Earlier this month a version of the Munch painting "The Scream" sold for $120 million. Here is an interesting New York Times article entitled, "If I Had the Cash, I Wouldn't Buy That." The author, Holland Cotter, details some other artwork he would buy if he had that kind of money, and concludes the article this way:
"Of course I never will start a museum, or, apart from an odd or end, an art collection. Part of me doesn’t warm to owning precious things. I’m glad there are museums where art can be kept, dusted and safe and out of my apartment. Personally I love ideas as much as objects, not that I can separate them: I feel ideas are as sensuous as things.
What I collect are experiences — traveling, seeing, being there, anywhere. For me “The Scream” will always mean the memory of a moody Oslo twilight from decades ago. The value of that experience to me is beyond price. When I hear $120 million, I think of how many experiences, for how many people, that might have bought."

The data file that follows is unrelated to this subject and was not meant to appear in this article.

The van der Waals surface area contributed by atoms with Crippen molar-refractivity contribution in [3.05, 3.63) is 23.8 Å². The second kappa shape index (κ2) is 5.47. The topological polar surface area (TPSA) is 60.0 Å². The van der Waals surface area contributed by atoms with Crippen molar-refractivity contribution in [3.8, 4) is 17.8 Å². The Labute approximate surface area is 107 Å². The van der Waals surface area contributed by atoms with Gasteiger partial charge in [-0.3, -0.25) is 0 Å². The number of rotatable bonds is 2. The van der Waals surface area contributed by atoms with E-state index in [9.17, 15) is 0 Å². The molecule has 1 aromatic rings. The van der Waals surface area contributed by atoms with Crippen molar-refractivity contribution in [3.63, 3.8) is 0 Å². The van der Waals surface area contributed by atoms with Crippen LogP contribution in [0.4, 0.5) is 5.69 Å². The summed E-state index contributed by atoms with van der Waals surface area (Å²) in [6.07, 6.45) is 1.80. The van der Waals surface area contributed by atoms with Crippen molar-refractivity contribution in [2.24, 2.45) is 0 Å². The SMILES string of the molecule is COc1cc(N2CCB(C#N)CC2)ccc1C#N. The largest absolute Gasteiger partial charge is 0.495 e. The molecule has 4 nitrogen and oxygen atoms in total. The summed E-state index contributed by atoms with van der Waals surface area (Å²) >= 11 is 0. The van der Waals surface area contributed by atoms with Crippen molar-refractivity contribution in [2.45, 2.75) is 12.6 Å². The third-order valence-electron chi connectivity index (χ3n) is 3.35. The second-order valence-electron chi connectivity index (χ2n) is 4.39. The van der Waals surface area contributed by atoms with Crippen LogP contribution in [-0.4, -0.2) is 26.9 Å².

Experiences. Yes, I agree with Cotter. I think the experiences are worth more, too. But I also think about a world where hunger is the #1 health risk and one out of seven people goes to bed hungry. A world where every 20 seconds, a child dies from a water-related illness that could be prevented by access to clean water. A world where measles still kills about 380 children per day. And I wonder, $120 million dollars for one painting? Is this really justifiable?
I love art, music, poetry; many people consider these things frills or luxuries. To me they are not. In Haiti they are not. Haiti may be poor, but it is full of all three; art flourishes here. I'm not saying that nobody should enjoy beauty. I know that art saves lives, as my friend Jess always says. I know that beauty has a way of changing things, as my friend Shelley says. (One could argue about whether or not "The Scream" fits anybody's definition of beauty, but clearly it expresses something about being a human being.)
But, really, $120 million? How can the world be such a lopsided place, where one painting goes for that much money, and children die for the lack of basic necessities like food, water, and vaccines? How can we put more value on a piece of canvas than on human life? Yes, that money could have bought a lot of experiences for a lot of people, as Cotter says. But it could also have saved countless lives. To me, that is something to scream about.